Connect with us

News

Supreme Court approves use of hijab in Lagos schools

Published

on

The Supreme Court of Nigeria has on Friday in Abuja approved the use of hijab by female Muslim students in Lagos State Government-owned schools.

The Lagos State Government had banned the use of the hijab, arguing that it was not part of the approved school uniform for students.

Following the ban, Muslim students filed a suit on May 27, 2015, asking the court to declare the ban as a violation of their rights to freedom of thought, religion and education.

The case, CA/L/135/15, was between Lagos State Government, Miss Asiyat AbdulKareem (through her father), Miss Moriam Oyeniyi and the Muslim Students’ Society of Nigeria.

The court, in its judgement, ruled out an appeal by the Lagos State Government and upheld the earlier judgement of the Court of Appeal which held that the ban on hijab was discriminatory against Muslim students in the state.

Justices on the panel were Justice Olukayode Ariwoola, Justice Kudirat Kekere-Ekun, Justice John Inyang Okoro, Justice Uwani Aji, Justice Mohammed Garba, Justice Tijjani Abubakar, and Justice Emmanuel Agim.

The panel maintained that the Muslim students’ contented the ban violated their rights to freedom of thought, conscience, religion, dignity of human persons and freedom from discrimination guaranteed by the 1999 Constitution.

Reacting to the judgement, the Amir of MSSN in Lagos State, Miftahudeen Thanni, expressed happiness over the development, adding that it would allow students in public primary and secondary schools in Lagos State wear hijab to school without harassment.

Read also:Kwara govt reopens school shut over hijab controversy

He said: “The judgement simply means that though hijab is not mandatory in Lagos schools, Muslim students who wish to wear it are free to do so and legally allowed.

“We are a law-abiding organisation and we will continue to uphold the law of the land. We applaud the judgement. The position of the law is very clear on the subject matter. This matter once more assures us that all hope is not lost on having a modest society.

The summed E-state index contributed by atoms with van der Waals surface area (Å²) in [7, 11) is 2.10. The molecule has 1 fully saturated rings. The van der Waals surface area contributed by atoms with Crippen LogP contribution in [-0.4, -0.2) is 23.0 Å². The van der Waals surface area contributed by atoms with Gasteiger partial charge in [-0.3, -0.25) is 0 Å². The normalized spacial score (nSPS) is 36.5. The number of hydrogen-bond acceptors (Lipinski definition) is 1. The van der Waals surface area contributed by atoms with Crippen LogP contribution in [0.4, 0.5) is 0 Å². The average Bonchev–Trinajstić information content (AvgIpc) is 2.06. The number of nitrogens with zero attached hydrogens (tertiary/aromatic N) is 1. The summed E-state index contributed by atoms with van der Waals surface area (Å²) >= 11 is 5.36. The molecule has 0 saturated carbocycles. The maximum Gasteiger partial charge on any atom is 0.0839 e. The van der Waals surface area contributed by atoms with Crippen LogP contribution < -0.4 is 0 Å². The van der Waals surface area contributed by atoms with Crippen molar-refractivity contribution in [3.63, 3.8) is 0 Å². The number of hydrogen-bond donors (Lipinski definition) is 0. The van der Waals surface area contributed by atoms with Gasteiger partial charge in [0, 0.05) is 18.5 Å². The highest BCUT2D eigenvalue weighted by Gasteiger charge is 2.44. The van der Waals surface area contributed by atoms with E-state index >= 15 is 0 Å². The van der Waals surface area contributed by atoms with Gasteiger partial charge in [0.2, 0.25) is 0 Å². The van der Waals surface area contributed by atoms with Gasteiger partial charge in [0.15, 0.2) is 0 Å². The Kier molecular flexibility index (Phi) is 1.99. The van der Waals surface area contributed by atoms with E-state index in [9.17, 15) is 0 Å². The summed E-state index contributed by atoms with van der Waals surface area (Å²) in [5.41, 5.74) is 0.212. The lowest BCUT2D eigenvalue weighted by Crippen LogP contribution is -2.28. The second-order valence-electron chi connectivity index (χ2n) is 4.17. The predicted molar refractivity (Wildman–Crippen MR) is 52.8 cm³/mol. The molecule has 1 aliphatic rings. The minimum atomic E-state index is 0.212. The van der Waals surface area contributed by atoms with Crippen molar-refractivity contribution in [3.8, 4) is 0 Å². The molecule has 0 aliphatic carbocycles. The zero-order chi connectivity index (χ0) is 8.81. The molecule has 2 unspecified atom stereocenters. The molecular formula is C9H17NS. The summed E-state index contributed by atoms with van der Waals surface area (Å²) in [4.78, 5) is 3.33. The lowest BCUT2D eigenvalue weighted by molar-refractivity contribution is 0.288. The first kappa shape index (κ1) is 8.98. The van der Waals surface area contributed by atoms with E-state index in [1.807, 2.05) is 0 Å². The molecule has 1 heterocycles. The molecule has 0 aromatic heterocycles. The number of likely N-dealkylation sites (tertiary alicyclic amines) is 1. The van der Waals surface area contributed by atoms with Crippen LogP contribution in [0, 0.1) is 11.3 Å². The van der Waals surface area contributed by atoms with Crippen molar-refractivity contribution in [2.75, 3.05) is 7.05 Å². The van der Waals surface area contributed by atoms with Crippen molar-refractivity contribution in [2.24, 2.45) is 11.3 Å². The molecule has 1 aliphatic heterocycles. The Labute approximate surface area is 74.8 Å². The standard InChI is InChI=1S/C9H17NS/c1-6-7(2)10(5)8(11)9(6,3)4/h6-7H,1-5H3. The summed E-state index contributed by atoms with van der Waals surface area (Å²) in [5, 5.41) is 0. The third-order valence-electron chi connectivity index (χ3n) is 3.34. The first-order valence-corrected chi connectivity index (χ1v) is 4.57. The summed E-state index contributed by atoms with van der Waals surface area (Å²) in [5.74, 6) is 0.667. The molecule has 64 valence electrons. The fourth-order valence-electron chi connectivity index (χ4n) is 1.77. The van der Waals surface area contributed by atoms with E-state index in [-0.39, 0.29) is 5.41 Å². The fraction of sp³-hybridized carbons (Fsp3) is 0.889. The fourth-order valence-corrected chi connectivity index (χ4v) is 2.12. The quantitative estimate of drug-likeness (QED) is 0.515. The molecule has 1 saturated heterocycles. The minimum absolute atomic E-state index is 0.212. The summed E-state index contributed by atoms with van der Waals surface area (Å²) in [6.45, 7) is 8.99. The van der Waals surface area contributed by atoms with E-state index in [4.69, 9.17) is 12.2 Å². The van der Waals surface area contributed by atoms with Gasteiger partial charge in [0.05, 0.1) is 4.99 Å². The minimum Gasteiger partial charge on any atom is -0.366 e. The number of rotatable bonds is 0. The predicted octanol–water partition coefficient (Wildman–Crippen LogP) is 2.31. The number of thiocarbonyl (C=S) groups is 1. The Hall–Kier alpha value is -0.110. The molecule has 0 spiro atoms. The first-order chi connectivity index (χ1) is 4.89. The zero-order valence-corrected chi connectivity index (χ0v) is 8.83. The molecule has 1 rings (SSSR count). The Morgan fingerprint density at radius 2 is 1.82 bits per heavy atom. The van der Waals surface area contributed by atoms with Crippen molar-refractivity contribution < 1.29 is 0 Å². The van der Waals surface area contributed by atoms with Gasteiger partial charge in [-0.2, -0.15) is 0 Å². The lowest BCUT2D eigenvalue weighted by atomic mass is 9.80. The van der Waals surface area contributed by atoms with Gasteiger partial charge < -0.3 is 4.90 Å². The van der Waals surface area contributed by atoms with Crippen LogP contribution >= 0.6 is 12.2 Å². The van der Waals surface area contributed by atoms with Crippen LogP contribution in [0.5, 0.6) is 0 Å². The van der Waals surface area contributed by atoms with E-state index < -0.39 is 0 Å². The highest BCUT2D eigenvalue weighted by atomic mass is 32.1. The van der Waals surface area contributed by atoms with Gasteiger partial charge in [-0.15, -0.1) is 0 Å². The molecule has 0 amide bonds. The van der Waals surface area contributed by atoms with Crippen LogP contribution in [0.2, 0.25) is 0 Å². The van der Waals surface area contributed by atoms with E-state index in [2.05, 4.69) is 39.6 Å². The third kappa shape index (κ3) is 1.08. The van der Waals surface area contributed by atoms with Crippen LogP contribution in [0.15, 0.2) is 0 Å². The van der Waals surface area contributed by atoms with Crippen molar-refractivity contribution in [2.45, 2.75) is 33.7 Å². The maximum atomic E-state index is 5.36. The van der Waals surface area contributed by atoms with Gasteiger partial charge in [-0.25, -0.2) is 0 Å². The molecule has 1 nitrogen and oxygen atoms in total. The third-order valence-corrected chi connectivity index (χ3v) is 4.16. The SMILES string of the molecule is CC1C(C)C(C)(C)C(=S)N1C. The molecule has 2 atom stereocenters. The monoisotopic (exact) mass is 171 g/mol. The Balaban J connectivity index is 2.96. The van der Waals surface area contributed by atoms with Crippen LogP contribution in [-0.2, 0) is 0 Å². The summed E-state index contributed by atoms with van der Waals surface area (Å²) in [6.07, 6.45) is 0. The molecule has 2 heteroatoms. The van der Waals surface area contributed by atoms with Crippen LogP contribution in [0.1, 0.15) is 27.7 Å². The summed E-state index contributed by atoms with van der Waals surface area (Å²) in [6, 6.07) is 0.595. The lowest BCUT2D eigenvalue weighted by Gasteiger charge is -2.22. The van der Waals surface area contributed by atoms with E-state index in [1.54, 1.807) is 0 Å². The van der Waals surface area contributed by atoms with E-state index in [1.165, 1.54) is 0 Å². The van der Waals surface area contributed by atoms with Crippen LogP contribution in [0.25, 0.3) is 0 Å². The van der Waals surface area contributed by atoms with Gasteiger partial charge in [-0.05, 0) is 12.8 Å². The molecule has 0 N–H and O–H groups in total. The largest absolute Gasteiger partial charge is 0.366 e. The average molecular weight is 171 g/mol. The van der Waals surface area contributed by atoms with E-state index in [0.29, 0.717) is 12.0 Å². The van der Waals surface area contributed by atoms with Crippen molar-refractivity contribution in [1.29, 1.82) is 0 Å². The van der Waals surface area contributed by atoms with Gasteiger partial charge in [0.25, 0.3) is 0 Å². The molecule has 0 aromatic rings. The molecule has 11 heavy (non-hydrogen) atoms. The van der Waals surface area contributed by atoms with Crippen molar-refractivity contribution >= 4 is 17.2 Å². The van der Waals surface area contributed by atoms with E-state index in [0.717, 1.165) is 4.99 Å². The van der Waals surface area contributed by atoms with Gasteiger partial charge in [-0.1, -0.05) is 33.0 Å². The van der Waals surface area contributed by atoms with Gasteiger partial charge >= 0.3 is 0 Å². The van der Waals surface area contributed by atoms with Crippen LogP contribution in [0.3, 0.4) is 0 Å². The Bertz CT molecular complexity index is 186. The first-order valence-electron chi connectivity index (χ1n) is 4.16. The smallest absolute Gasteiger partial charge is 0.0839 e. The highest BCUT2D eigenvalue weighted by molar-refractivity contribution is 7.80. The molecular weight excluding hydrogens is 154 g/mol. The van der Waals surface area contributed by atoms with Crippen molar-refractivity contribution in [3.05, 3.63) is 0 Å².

“The government should not be waging war against youths who chose to cover their nakedness while encouraging those who walk naked and engage in illicit acts in public.

“It gladdens to see that the injunction which the LASG is using as a basis to deny the rights of Muslim students has been decided by the apex court.

“We hereby urge all stakeholders to be law-abiding for a peaceful implementation of the judgement. There should be no violation of human rights against our students while we expect an immediate implementation of the judgement in all schools across the state. We urge the government not to delay implementation.”

Join the conversation

Opinions

Support Ripples Nigeria, hold up solutions journalism

Balanced, fearless journalism driven by data comes at huge financial costs.

As a media platform, we hold leadership accountable and will not trade the right to press freedom and free speech for a piece of cake.

If you like what we do, and are ready to uphold solutions journalism, kindly donate to the Ripples Nigeria cause.

Your support would help to ensure that citizens and institutions continue to have free access to credible and reliable information for societal development.

Donate Now

Investigations